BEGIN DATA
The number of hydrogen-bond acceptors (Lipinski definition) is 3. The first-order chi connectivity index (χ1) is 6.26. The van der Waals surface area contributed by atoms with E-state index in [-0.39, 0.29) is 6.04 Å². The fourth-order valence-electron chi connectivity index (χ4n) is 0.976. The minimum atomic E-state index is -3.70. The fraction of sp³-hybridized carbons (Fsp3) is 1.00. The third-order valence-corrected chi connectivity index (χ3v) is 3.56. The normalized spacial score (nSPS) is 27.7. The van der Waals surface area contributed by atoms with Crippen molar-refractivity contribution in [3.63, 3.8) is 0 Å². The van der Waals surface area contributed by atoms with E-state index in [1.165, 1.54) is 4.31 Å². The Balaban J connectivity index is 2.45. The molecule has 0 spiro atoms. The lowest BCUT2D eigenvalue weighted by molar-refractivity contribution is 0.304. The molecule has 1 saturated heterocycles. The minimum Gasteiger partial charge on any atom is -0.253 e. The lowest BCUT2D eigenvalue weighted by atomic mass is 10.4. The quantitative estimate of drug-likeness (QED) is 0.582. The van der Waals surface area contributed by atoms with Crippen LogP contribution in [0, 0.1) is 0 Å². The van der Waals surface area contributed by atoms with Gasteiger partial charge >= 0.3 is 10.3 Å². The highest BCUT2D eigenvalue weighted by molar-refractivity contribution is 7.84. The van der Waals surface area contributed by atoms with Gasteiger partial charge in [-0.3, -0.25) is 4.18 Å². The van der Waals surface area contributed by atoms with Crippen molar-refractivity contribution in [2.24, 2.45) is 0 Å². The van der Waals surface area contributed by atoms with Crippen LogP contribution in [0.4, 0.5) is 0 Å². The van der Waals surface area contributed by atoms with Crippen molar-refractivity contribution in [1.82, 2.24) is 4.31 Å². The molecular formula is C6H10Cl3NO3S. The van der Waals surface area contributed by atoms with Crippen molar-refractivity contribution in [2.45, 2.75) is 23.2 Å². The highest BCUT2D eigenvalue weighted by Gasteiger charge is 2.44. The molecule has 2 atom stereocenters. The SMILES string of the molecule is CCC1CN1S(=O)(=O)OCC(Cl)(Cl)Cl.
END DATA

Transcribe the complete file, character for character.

The number of hydrogen-bond acceptors (Lipinski definition) is 3. The first-order chi connectivity index (χ1) is 6.26. The van der Waals surface area contributed by atoms with E-state index in [-0.39, 0.29) is 6.04 Å². The fourth-order valence-electron chi connectivity index (χ4n) is 0.976. The minimum atomic E-state index is -3.70. The fraction of sp³-hybridized carbons (Fsp3) is 1.00. The third-order valence-corrected chi connectivity index (χ3v) is 3.56. The normalized spacial score (nSPS) is 27.7. The van der Waals surface area contributed by atoms with Crippen molar-refractivity contribution in [3.63, 3.8) is 0 Å². The van der Waals surface area contributed by atoms with E-state index in [1.165, 1.54) is 4.31 Å². The Balaban J connectivity index is 2.45. The molecule has 0 spiro atoms. The lowest BCUT2D eigenvalue weighted by molar-refractivity contribution is 0.304. The molecule has 1 saturated heterocycles. The minimum Gasteiger partial charge on any atom is -0.253 e. The lowest BCUT2D eigenvalue weighted by atomic mass is 10.4. The quantitative estimate of drug-likeness (QED) is 0.582. The van der Waals surface area contributed by atoms with Crippen LogP contribution in [0, 0.1) is 0 Å². The van der Waals surface area contributed by atoms with Gasteiger partial charge >= 0.3 is 10.3 Å². The highest BCUT2D eigenvalue weighted by molar-refractivity contribution is 7.84. The van der Waals surface area contributed by atoms with Gasteiger partial charge in [-0.3, -0.25) is 4.18 Å². The van der Waals surface area contributed by atoms with Crippen molar-refractivity contribution in [2.24, 2.45) is 0 Å². The van der Waals surface area contributed by atoms with Crippen LogP contribution in [0.4, 0.5) is 0 Å². The van der Waals surface area contributed by atoms with Crippen molar-refractivity contribution in [1.82, 2.24) is 4.31 Å². The molecular formula is C6H10Cl3NO3S. The van der Waals surface area contributed by atoms with Crippen molar-refractivity contribution in [2.45, 2.75) is 23.2 Å². The highest BCUT2D eigenvalue weighted by Gasteiger charge is 2.44. The molecule has 2 atom stereocenters. The SMILES string of the molecule is CCC1CN1S(=O)(=O)OCC(Cl)(Cl)Cl.